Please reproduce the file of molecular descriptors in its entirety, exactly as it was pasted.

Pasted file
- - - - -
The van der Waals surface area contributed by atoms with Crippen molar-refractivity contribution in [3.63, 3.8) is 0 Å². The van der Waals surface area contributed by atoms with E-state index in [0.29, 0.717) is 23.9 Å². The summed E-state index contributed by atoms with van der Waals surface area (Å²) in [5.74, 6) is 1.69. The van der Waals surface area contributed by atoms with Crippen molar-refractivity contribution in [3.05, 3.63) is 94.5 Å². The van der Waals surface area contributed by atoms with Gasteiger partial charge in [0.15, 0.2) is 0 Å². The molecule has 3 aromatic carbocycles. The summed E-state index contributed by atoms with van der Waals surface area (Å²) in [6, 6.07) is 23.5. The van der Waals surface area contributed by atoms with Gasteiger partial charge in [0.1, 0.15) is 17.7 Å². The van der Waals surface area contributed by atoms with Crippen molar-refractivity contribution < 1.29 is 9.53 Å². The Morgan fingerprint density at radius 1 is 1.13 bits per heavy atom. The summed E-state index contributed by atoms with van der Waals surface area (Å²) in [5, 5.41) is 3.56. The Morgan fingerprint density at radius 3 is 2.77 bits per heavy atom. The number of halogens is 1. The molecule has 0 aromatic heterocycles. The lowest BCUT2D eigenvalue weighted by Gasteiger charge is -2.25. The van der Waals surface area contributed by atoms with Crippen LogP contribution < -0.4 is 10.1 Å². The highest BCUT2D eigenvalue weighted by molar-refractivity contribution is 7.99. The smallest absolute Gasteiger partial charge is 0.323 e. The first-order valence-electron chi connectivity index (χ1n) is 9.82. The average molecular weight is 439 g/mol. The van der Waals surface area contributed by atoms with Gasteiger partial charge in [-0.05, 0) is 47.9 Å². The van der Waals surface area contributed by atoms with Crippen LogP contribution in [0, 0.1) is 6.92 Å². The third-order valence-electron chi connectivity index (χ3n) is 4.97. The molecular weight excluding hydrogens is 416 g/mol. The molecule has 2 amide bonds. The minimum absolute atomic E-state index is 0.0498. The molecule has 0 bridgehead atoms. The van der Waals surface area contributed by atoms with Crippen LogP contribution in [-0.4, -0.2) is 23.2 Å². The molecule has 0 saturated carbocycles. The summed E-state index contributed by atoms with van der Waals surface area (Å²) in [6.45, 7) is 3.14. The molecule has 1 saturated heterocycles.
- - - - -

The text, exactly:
The van der Waals surface area contributed by atoms with Crippen molar-refractivity contribution in [3.63, 3.8) is 0 Å². The van der Waals surface area contributed by atoms with E-state index in [0.29, 0.717) is 23.9 Å². The summed E-state index contributed by atoms with van der Waals surface area (Å²) in [5.74, 6) is 1.69. The van der Waals surface area contributed by atoms with Crippen molar-refractivity contribution in [3.05, 3.63) is 94.5 Å². The van der Waals surface area contributed by atoms with Gasteiger partial charge in [0.15, 0.2) is 0 Å². The molecule has 3 aromatic carbocycles. The summed E-state index contributed by atoms with van der Waals surface area (Å²) in [6, 6.07) is 23.5. The van der Waals surface area contributed by atoms with Gasteiger partial charge in [0.1, 0.15) is 17.7 Å². The van der Waals surface area contributed by atoms with Crippen molar-refractivity contribution < 1.29 is 9.53 Å². The Morgan fingerprint density at radius 1 is 1.13 bits per heavy atom. The summed E-state index contributed by atoms with van der Waals surface area (Å²) in [5, 5.41) is 3.56. The Morgan fingerprint density at radius 3 is 2.77 bits per heavy atom. The number of halogens is 1. The molecule has 0 aromatic heterocycles. The lowest BCUT2D eigenvalue weighted by Gasteiger charge is -2.25. The van der Waals surface area contributed by atoms with Crippen LogP contribution < -0.4 is 10.1 Å². The highest BCUT2D eigenvalue weighted by molar-refractivity contribution is 7.99. The smallest absolute Gasteiger partial charge is 0.323 e. The first-order valence-electron chi connectivity index (χ1n) is 9.82. The average molecular weight is 439 g/mol. The van der Waals surface area contributed by atoms with Gasteiger partial charge in [-0.05, 0) is 47.9 Å². The van der Waals surface area contributed by atoms with Crippen LogP contribution in [0, 0.1) is 6.92 Å². The third-order valence-electron chi connectivity index (χ3n) is 4.97. The molecular weight excluding hydrogens is 416 g/mol. The molecule has 2 amide bonds. The minimum absolute atomic E-state index is 0.0498. The molecule has 0 bridgehead atoms. The van der Waals surface area contributed by atoms with Crippen LogP contribution in [-0.4, -0.2) is 23.2 Å². The molecule has 0 saturated carbocycles. The summed E-state index contributed by atoms with van der Waals surface area (Å²) in [6.45, 7) is 3.14. The molecule has 1 saturated heterocycles.